JAHSS JASID conference plenary



Plenary Panel (16 November 2019)


The plenary panel analyzed the global and Japanese trends on refugees and migrants. It was moderated by Dr. Ai Kihara-Hunt, the University of Tokyo.


First, Dr. Jeff Crisp of Oxford University identified recent global trends in relation to refugees and displaced people, and suggested that these trends created a "global refugee crisis." He argued that the international community had been too slow in addressing this situation. Dr. Crisp explained the importance of the Global Compact on Refugees, while identifying its weaknesses and limitations. He suggested that progress is being made at the operational level, in terms of the way that UNHCR and other actors are meeting the needs of refugees.


Next, Ambassador Eva Åkerman Börje of International Organization for Migration spoke about the Global Compact for Migration. She introduced key figures on migration and preceding initiatives of the international community leading to the Global Compact (endorsed by the UN General Assembly in December 2018). She referred to the contents of the Compact focusing on improving cooperation. She explained that its implementation is not static and introduced various networks for its implementation.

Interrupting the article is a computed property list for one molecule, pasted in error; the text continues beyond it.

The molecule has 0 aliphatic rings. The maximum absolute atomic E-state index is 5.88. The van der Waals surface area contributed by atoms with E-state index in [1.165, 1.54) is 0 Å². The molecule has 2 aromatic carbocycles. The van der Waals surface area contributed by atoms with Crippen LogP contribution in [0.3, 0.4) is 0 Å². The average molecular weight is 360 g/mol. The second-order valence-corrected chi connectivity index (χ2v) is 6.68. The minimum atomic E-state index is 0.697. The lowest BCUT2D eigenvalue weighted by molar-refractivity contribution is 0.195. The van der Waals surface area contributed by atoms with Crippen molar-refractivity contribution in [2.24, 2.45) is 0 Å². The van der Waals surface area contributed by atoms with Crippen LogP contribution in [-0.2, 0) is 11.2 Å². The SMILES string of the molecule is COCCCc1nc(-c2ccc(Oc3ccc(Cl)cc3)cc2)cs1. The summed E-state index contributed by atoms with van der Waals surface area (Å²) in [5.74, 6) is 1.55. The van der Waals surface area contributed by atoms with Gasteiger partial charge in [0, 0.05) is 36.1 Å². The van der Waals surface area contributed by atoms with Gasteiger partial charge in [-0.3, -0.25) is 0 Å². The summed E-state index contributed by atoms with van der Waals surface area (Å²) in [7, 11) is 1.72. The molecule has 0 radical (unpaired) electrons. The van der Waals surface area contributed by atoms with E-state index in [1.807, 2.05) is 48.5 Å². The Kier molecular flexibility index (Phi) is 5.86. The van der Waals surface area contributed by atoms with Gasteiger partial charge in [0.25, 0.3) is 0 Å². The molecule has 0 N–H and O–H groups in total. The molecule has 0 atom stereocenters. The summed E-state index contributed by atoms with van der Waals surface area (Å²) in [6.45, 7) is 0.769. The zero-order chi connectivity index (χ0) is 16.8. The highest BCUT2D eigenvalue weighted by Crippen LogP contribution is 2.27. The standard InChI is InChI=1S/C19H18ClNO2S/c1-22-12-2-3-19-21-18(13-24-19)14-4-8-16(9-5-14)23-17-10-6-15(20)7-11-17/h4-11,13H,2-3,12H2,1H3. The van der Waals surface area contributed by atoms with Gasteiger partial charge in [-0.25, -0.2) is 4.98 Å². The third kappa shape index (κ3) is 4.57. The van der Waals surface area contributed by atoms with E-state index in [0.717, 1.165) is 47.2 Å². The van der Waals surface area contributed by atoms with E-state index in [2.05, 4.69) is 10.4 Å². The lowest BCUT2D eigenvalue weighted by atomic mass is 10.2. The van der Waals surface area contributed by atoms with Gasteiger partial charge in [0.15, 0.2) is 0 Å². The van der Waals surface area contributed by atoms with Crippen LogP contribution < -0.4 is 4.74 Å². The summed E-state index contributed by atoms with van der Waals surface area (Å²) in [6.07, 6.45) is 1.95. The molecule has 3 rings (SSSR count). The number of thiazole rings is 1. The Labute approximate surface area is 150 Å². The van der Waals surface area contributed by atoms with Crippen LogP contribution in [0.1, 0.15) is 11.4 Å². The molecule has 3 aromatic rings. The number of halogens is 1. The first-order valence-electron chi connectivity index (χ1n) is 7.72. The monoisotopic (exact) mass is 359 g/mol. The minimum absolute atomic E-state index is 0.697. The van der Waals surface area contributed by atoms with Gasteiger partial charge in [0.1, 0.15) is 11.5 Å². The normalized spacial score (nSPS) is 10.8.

Following that, Prof. Saburo Takizawa, former Representative of UNHCR Japan Office, addressed the Japanese context for refugees and migrants. He explained that three drivers exist: economic driver as a pull factor, social driver as a push-back factor, and political driver that balances the two. He made a critical evaluation of Japan’s policy and society that Japan lacks humanity. The presenter then argued that Japan’s new immigration policy shows a paradigm shift.


Commentator Dr. Diana Kartika of the University of Tokyo introduced factors for Singapore’s closed-door policy, and stressed the importance of whole-of-society approach. She highlighted shortcomings in terms of inclusive education for migrants and displaced persons, and stressed the importance of addressing their pathways to employment.


(297 words)

Report by Dr. Ai Kihara-Hunt, the University of Tokyo